Due to a change in residences, I’ll be disconnected from the internet, so for a few weeks “Weekend Trailer Roundup” will be converted to “I Found a Wi-Fi Hotspot Trailer Roundup.” But there are still trailers to poke and prod, and the newest is Keanu Reeves’ latest film, Generation Um….
There’s a glimmer of hope early on in this one. When another character asks of Reeves, “how old are you anyway,” it almost seems like a jab at Reeves’ apparent agelessness, but that one line of dialogue is far and away the only clever thing to be found in the next minute and fourteen seconds. Every detail that follows has been cribbed from the handbook of generic indie films- the aimless protagonist (still receiving a colorful birthday card from his parents, no less), the similarly unhappy woman aggressively judging her appearance in a mirror, and the free-spirited, spontaneous act of taking a camera off the street and filming one’s friends with it.
The presence of all this overused material is bad enough, yet there is an extra layer of ugliness packaged into each trope. Generation Um… is clearly taking its cues from Greenberg, what with the older man attempting to inject some liveliness into his dull life via a relationship with a much younger woman, yet the conversations in the early part of the trailer imply something else entirely. Reeves’ character, despite his apparent lack of direction, is still a hot commodity and can seduce good-looking women at a moment’s notice. He seems just as competent a womanizer as the other young men he hangs around with, rather than being that leering, unwanted older guy who still hangs around in bars. This is also evidenced through the women he begins filming, both of which seem to have been pulled from the pages of a high-end fashion magazine.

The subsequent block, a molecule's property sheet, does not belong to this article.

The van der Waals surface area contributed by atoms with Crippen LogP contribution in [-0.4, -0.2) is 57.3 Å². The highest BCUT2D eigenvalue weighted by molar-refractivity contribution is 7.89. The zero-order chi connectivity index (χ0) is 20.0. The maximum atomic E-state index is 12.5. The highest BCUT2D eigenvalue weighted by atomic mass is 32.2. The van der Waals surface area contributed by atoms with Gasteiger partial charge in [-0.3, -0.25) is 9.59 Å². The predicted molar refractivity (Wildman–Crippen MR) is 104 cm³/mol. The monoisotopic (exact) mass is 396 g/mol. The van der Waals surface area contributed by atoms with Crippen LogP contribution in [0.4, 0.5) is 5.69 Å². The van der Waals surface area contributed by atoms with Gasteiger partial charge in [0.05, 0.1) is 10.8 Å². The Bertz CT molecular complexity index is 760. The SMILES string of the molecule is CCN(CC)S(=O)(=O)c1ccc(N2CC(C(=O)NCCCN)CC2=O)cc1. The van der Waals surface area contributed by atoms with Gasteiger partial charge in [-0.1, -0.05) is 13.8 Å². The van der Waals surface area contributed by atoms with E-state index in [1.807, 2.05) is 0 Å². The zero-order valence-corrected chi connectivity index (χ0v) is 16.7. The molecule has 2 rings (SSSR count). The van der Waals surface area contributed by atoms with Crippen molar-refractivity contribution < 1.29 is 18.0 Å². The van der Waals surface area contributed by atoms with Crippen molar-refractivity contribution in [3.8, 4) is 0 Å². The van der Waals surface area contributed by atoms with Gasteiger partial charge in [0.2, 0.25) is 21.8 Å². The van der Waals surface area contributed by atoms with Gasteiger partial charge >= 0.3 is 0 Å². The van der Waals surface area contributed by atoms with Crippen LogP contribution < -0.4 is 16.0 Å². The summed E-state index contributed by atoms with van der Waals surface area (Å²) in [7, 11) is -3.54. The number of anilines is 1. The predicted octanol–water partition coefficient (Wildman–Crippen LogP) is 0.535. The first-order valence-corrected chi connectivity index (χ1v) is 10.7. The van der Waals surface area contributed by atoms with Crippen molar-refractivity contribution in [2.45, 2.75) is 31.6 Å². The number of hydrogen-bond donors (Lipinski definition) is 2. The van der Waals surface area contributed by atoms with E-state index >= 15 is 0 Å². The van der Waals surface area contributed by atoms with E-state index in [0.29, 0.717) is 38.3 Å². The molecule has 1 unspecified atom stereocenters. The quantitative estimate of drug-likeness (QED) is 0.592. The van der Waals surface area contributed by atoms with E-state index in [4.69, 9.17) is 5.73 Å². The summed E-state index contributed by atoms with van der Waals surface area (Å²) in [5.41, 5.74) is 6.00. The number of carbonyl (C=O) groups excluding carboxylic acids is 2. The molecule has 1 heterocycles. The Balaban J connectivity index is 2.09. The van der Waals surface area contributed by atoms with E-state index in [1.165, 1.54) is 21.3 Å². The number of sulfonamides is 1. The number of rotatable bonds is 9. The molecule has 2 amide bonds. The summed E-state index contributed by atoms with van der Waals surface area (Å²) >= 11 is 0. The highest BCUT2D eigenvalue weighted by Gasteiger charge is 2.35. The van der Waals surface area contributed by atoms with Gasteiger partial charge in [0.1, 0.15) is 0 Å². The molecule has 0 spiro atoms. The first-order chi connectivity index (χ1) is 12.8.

The whole trailer hangs heavy with the weight of such a massive contradiction- Generation Um… wants to be a story about real, relatable people (who are all impossibly good-looking) going through real, relatable crises (despite being effortlessly competent and charming). There’s little else here to inspire any confidence or make the film seem at all enjoyable. All you’d really need to see to get the gist of this one is Keanu snatching up that poor sap’s camera: an average person would feel pity for someone losing an expensive piece of equipment; the cast of Generation Um… giggles as they sprint away, content in their own little fantasy world.